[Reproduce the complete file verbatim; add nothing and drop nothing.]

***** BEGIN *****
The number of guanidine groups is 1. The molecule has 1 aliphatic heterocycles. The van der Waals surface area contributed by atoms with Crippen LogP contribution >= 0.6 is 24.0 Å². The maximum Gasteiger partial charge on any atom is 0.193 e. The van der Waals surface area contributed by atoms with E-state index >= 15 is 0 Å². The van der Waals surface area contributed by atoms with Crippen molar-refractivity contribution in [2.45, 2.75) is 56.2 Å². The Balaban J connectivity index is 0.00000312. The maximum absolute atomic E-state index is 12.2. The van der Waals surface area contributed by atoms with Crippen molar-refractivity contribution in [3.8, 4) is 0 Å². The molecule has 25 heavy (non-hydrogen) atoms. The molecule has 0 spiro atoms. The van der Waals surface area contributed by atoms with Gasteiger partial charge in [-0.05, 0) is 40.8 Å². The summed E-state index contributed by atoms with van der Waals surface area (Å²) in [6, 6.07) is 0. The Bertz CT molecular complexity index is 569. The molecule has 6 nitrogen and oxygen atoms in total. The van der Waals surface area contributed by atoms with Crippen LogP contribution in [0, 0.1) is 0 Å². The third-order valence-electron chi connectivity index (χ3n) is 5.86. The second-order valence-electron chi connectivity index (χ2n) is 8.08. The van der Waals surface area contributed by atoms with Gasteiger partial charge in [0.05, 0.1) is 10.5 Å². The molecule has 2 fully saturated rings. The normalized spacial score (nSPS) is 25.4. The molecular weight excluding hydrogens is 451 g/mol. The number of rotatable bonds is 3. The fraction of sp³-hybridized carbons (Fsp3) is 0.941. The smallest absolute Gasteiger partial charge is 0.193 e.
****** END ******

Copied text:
The number of guanidine groups is 1. The molecule has 1 aliphatic heterocycles. The van der Waals surface area contributed by atoms with Crippen LogP contribution >= 0.6 is 24.0 Å². The maximum Gasteiger partial charge on any atom is 0.193 e. The van der Waals surface area contributed by atoms with E-state index >= 15 is 0 Å². The van der Waals surface area contributed by atoms with Crippen molar-refractivity contribution in [2.45, 2.75) is 56.2 Å². The Balaban J connectivity index is 0.00000312. The maximum absolute atomic E-state index is 12.2. The van der Waals surface area contributed by atoms with Crippen molar-refractivity contribution in [3.8, 4) is 0 Å². The molecule has 25 heavy (non-hydrogen) atoms. The molecule has 0 spiro atoms. The van der Waals surface area contributed by atoms with Gasteiger partial charge in [-0.05, 0) is 40.8 Å². The summed E-state index contributed by atoms with van der Waals surface area (Å²) in [6, 6.07) is 0. The Bertz CT molecular complexity index is 569. The molecule has 6 nitrogen and oxygen atoms in total. The van der Waals surface area contributed by atoms with Crippen LogP contribution in [0, 0.1) is 0 Å². The third-order valence-electron chi connectivity index (χ3n) is 5.86. The second-order valence-electron chi connectivity index (χ2n) is 8.08. The van der Waals surface area contributed by atoms with Gasteiger partial charge in [0.05, 0.1) is 10.5 Å². The molecule has 2 fully saturated rings. The normalized spacial score (nSPS) is 25.4. The molecular weight excluding hydrogens is 451 g/mol. The number of rotatable bonds is 3. The fraction of sp³-hybridized carbons (Fsp3) is 0.941. The smallest absolute Gasteiger partial charge is 0.193 e.